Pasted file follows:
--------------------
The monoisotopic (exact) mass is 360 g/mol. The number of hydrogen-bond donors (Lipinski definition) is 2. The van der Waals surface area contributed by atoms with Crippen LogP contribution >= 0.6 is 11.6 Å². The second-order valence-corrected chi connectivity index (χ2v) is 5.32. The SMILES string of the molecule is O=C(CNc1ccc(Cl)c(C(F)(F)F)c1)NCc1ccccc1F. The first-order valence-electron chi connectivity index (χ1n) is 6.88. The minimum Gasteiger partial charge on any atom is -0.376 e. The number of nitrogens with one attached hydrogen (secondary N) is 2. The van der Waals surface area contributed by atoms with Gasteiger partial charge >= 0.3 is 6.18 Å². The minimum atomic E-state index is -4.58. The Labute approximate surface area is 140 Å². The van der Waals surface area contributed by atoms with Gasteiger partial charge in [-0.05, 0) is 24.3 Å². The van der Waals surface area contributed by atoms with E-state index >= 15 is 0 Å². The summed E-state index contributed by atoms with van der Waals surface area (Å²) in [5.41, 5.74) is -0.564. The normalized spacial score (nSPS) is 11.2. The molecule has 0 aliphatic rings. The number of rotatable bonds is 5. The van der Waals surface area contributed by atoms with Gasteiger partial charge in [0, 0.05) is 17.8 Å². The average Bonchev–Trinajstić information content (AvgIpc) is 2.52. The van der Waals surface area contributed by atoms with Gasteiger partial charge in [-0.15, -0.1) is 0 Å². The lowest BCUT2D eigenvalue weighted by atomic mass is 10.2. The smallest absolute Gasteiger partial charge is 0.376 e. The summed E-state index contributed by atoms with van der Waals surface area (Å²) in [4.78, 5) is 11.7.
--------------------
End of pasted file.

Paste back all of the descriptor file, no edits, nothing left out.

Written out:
The monoisotopic (exact) mass is 360 g/mol. The number of hydrogen-bond donors (Lipinski definition) is 2. The van der Waals surface area contributed by atoms with Crippen LogP contribution >= 0.6 is 11.6 Å². The second-order valence-corrected chi connectivity index (χ2v) is 5.32. The SMILES string of the molecule is O=C(CNc1ccc(Cl)c(C(F)(F)F)c1)NCc1ccccc1F. The first-order valence-electron chi connectivity index (χ1n) is 6.88. The minimum Gasteiger partial charge on any atom is -0.376 e. The number of nitrogens with one attached hydrogen (secondary N) is 2. The van der Waals surface area contributed by atoms with Gasteiger partial charge >= 0.3 is 6.18 Å². The minimum atomic E-state index is -4.58. The Labute approximate surface area is 140 Å². The van der Waals surface area contributed by atoms with Gasteiger partial charge in [-0.05, 0) is 24.3 Å². The van der Waals surface area contributed by atoms with E-state index >= 15 is 0 Å². The summed E-state index contributed by atoms with van der Waals surface area (Å²) in [5.41, 5.74) is -0.564. The normalized spacial score (nSPS) is 11.2. The molecule has 0 aliphatic rings. The number of rotatable bonds is 5. The van der Waals surface area contributed by atoms with Gasteiger partial charge in [0, 0.05) is 17.8 Å². The average Bonchev–Trinajstić information content (AvgIpc) is 2.52. The van der Waals surface area contributed by atoms with Gasteiger partial charge in [-0.15, -0.1) is 0 Å². The lowest BCUT2D eigenvalue weighted by atomic mass is 10.2. The smallest absolute Gasteiger partial charge is 0.376 e. The summed E-state index contributed by atoms with van der Waals surface area (Å²) in [4.78, 5) is 11.7.